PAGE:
Movie Review By Heather Clisby
Directed by Matthew Harrison, October Films delivers a swift one with "Kicked in the Head." Starring Kevin Corrigan as the hapless Redmond, the film was co-written by Harrison and Corrigan as a valentine to those lost in their own lives.
Redmond is on a quest, y'see, for the truth. He's even writing a book about it - the journey, that is. See, his apartment burned down or he was evicted, we're not sure which. Also, he had to quit his job because the annoying boss was always telling him what to do.
Then there's Uncle Sam (the adorably hateful James Woods,) a small-time hustler who doesn't hesitate to send Redmond on dangerous drug deliveries, meanwhile, hitting him up for cash and reminding him to call his mother. Sam's a unique piece o'work.
Redmond ends up on the doorstep of his old friend, Stretch (Michael Rappaport,) who runs his own beer distribution company and does enjoy shooting people that bother him. (Note: This film has lots of shooting from characters with such poor aim that no one ever takes a bullet. It looks wonderfully un-Hollywood and resembles small boys playing with toy pistols.) Redmond - sweet, pathetic sap that he is - believes his attendant godling, his guardian angel, is the steel-hearted Megan, played with cold vulnerability by Linda Fiorentino. She is not convinced and toys with him accordingly.
"Kicked in the Head" is a tense little film but funny and endearing with clever devices like a hit man sporting a pocket dictionary around his neck to deliver more distinguished threats. At times, the dialogue gets rather Tarantino-esque with guys sitting around a table talking philosophy using hip urban slang and pop culture references. The film is based on a similarly horribly time in Corrigan's life, which explains why Redmond comes across so darn sincere you don't know whether to slap him or hug him.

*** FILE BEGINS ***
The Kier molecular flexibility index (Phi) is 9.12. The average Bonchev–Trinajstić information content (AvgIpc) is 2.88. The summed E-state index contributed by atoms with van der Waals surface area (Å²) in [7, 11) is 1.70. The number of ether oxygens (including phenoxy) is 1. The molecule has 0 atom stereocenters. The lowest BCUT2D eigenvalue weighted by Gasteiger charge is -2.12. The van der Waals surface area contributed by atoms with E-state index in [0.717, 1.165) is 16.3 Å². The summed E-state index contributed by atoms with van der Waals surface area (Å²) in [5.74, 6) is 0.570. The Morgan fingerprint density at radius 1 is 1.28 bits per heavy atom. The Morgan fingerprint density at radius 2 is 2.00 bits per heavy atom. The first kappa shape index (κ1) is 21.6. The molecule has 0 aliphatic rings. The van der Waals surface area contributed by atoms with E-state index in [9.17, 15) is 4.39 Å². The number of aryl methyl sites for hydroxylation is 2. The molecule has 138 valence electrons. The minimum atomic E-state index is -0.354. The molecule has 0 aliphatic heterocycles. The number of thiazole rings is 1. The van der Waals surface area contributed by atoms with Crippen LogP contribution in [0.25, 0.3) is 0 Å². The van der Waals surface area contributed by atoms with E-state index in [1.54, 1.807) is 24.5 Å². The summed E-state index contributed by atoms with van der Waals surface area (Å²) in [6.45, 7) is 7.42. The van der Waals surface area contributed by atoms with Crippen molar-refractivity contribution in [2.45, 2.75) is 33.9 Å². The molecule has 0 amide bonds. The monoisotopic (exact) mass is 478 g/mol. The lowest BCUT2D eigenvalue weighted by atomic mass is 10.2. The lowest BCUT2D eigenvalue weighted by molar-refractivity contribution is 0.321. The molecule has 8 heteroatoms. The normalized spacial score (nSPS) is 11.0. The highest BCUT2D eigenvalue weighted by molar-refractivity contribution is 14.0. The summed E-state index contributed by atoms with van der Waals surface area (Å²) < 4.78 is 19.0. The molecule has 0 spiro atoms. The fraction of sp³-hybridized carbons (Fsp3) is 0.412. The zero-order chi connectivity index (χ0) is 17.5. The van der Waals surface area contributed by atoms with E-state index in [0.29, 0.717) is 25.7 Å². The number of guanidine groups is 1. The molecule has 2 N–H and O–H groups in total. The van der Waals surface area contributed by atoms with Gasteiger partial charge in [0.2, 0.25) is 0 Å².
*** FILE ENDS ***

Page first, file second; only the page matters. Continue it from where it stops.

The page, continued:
Lili Taylor has a small role as happy, Redmond's ex, who refuses to believe he doesn't want to be with her. When was the last time we saw Taylor portray just a really nice person? ('Happy' is short for 'Clueless' but nevertheless . . . ) Then there's the effortless Burt Young, playing Jack, a successful gangster who is into spelling examples, "with a 'g', like phlegm," he says.
Using two recurring images - the Hindenburg crash and a lost dog pulling a shopping cart - a certain sense of doom is implied. With a mixture of misdirection and blind optimism, this film delivers some very funny scenes from a cast who seem to fully understand the title; the experience is not unlike the real thing.
© 1997 - Heather Clisby - Air Date: 9/17/97
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